Landlords are being urged to give their views on an overhaul of EPCs (Energy Performance Certificates) in Scotland including making both residential and commercial landlords and homeowners renew them every five years rather than ten.
This is Ministers’ second attempt to reform EPCS. In 2021 they consulted on reforming EPCs to add a metric showing a property’s energy use, but now a second one is due to end on 10th October.
No changes were made to EPCs following the original consultation but now the government is carrying out a new consultation on more extensive changes to EPCs, with the new EPC regulation brought in during late 2024.
The newly-proposed changes are designed to help homeowners and tenants understand their building’s energy performance, but the Scottish Government believes the current metrics, ratings and format aren’t ‘suitable’ to drive improvements and meet net zero targets by 2045.
Its new consultation - setting out proposals to reform domestic and non-domestic EPCs - includes plans to change the metrics, purpose and validity period of EPCs, the document format and quality assurance procedures.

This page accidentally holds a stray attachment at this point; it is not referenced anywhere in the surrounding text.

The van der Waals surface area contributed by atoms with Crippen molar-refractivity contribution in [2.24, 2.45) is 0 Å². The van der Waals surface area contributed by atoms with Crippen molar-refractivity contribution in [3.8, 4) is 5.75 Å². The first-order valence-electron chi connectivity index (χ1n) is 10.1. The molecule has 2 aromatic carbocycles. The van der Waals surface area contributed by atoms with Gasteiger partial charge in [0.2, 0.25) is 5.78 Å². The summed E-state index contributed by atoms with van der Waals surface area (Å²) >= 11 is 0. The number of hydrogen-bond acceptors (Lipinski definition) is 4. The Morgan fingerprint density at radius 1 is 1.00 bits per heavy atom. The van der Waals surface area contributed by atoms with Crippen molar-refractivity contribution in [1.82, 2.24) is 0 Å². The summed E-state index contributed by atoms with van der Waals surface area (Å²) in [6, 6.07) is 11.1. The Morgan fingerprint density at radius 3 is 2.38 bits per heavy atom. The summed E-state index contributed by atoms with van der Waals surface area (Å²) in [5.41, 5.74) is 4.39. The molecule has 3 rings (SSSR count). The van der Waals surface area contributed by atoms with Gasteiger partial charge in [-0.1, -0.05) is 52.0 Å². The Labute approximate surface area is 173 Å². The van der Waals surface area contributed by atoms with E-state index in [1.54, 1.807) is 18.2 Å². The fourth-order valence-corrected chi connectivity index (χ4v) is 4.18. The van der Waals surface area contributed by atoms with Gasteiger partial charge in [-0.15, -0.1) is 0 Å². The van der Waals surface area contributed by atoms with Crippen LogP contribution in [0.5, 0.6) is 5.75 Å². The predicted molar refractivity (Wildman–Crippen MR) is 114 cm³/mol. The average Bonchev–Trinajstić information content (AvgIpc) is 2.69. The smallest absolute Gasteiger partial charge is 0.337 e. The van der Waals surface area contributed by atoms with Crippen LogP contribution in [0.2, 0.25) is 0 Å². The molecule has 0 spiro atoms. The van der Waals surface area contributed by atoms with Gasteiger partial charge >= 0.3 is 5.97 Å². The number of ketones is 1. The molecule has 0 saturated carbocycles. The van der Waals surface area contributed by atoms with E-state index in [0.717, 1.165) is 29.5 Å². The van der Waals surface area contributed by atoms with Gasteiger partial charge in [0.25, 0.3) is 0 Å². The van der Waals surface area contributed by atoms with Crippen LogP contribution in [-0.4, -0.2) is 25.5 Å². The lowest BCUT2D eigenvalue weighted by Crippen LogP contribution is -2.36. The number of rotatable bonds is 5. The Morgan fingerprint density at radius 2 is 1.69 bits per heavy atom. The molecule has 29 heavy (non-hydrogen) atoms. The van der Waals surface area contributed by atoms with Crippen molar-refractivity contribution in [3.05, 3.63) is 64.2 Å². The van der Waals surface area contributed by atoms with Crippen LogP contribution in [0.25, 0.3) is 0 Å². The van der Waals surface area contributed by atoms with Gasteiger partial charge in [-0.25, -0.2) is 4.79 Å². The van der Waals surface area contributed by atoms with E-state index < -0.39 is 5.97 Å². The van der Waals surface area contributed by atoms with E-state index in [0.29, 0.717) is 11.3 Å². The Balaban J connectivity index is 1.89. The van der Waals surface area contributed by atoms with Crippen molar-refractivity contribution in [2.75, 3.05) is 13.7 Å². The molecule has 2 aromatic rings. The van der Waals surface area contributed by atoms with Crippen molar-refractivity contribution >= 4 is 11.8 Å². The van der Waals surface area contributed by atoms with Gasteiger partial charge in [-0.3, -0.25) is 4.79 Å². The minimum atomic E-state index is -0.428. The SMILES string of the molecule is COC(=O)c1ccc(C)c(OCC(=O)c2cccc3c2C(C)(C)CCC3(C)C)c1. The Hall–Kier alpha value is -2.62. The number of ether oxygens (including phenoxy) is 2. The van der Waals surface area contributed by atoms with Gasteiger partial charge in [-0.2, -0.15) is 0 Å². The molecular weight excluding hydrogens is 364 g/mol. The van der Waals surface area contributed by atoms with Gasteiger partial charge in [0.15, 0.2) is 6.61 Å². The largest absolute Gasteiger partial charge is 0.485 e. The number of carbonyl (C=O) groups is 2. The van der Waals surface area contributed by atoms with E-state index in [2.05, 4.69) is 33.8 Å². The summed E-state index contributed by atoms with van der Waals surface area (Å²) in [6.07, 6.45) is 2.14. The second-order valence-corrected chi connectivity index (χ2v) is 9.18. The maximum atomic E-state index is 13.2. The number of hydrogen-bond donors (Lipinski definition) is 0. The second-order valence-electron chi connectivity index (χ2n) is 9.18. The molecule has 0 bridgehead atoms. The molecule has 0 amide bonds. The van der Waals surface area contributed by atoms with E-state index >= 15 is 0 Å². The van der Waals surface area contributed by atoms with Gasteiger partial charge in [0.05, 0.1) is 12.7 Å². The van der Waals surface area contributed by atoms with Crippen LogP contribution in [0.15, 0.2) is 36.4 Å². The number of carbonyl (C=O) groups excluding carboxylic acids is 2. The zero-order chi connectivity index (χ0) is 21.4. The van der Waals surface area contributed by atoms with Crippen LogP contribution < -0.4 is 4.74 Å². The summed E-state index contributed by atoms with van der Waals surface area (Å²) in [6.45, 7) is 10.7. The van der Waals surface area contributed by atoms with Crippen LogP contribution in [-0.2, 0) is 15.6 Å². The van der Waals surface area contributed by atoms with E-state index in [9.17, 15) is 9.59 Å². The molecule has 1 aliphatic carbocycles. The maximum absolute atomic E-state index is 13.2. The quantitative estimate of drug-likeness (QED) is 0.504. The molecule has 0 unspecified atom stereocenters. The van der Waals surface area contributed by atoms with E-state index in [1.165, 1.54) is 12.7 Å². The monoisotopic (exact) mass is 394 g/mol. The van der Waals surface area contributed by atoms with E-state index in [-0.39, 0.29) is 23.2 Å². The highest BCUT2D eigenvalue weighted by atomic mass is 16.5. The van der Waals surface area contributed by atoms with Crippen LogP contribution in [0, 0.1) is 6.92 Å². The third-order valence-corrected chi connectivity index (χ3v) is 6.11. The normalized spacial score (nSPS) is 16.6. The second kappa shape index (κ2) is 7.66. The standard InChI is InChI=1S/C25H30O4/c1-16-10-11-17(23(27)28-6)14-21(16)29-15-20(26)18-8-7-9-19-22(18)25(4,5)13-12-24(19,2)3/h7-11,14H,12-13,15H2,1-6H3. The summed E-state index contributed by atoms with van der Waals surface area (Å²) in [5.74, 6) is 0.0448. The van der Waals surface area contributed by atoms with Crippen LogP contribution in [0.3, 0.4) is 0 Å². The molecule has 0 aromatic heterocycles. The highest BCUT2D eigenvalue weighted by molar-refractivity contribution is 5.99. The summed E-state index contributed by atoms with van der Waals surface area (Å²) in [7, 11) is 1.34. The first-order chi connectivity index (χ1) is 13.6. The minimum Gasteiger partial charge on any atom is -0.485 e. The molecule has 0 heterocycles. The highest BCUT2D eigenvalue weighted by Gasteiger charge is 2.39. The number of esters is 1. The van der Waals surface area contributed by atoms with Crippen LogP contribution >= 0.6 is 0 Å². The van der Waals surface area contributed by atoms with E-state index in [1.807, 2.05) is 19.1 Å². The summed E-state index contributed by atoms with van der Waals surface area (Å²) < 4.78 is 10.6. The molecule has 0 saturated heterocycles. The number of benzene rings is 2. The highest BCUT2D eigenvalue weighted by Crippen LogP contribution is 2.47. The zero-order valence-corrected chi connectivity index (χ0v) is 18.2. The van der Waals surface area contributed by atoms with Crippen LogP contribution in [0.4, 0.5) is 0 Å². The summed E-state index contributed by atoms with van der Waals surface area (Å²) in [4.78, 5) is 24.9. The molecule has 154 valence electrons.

Changes would provide “relevant and holistic information” to ensure EPCs provide clear and useful basic information about a building’s energy efficiency for current and prospective building owners and tenants, and other stakeholders.
As well as using a letter to describe a property’s energy efficiency, three new rating types would be added – building fabric, cost and heating type – to give tenants and homeowners a clearer idea of what they are renting or buying.
Also on display will be an ‘emissions rating’ and an ‘energy use indicator’.
This means that landlords will no longer be able to make small changes (such as replacing a boiler) to get a property over the line to a ‘C’ as is the case now, but instead make more substantial improvements that meet the ‘net Zero’ target.
The Scottish government wants feedback ahead of the introduction of revised Energy Performance of Buildings (Scotland) Regulations due in Winter 2023-24 which would mean that revised EPCs would come into force shortly afterwards and in advance of wider Heat in Buildings Regulations planned for 2025.
As in England and Wales, Scottish landlords have until 2025 or 2028 to get their properties to a minimum ‘C’ level depending whether a tenancy is new or existing.
Any update to the EPC system would have a significant impact on letting agents, sales agents and commercial agents, says Propertymark CEO Nathan Emerson (pictured).
He adds: “Whilst we understand the Scottish Government wants to reach net-zero, attention must be paid to ensuring information contained is clear and concise to allow users to gain the very best understanding.”
Landlords have until 10th October to submit their views via the Government's consultation hub.